Love is the Message

Portrait of Ashley

Posted by Ashley

• 5 min read

It’s Atlanta Pride week, an annual celebration of our hometown’s LGBTQIA communities that culminates every year in a raucous parade down Peachtree Street to Piedmont Park. This will be the 48th Atlanta Pride, and Mailchimp is excited to be part of the parade for the 5th year running.

Over the years, being in the parade has become an extremely special tradition for many of our employees, LGBTQIA folks and allies alike. And this year we’re especially excited, because local artist Barry Lee designed our Pride concept—complete with human-sized balloons!—with help from our new Pride Employee Resource Group.

Barry Lee sketches

Barry and I started brainstorming ideas for our Pride collaboration early this summer. (We’re big fans of him around here: He created a piece for one of our billboards a few years ago, and his work can be seen here and there on our new website.)

Around that same time, Mailchimp’s Pride ERG was getting off the ground. The group was formed to provide a space for LGBTQIA members to feel represented and empowered to be themselves at work and with allies. When Barry learned about the group, he wanted to get to know them better. So one day he visited Mailchimp HQ and interviewed a dozen LGBTQIA-identifying employees about their lives and experiences.

“As we talked,” Barry says, “themes of community, love, acceptance, openness, and diversity kept coming up.”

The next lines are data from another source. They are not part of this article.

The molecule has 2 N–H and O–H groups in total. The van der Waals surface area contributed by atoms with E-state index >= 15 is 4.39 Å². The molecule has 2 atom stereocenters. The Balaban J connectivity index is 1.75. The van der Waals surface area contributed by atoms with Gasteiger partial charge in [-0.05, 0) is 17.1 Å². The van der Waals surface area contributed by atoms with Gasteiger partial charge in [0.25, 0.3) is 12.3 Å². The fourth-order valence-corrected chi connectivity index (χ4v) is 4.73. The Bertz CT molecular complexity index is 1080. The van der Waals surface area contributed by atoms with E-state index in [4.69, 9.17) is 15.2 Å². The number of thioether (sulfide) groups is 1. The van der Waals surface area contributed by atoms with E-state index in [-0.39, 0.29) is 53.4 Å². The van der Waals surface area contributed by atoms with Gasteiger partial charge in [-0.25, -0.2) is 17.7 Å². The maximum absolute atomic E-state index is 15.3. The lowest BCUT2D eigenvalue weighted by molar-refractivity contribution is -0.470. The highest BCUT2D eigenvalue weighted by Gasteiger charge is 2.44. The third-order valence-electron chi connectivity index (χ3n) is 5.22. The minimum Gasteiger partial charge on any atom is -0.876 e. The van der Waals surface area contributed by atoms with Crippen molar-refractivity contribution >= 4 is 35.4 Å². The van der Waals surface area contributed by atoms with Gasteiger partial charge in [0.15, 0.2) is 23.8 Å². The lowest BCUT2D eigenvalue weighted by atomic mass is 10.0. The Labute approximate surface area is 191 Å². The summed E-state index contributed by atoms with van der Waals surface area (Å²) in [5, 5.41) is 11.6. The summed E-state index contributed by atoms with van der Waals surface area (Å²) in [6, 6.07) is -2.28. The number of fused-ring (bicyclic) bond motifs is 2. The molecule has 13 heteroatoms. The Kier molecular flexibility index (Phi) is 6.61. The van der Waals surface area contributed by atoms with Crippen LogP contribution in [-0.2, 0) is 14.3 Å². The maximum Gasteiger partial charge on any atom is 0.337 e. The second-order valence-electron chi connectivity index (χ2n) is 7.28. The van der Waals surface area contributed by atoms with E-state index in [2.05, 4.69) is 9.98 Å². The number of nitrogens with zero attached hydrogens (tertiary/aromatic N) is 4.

It made Barry think of a song, “Love is the Message,” by the band MFSB. “It was one of the first original disco songs to be played in the underground clubs that lay down the groundwork for queer culture to flourish,” he explains.

Swag

And just like that, we had ourselves a theme. Barry worked with our Design team to scheme up signs and balloons for Mailchimp’s parading peeps to carry, as well as some goodies for us to hand out along the parade route (including pronoun pins, which graduates of our Allyship training program know the value of).

“The different-sized hearts represent the different experiences of being queer in the world,” Barry says. “Some are with wings and some without, representing people who can't be out yet or can't fully express themselves—but who are still fully loved, no matter what part of the journey they're on.”

Barry Lee balloons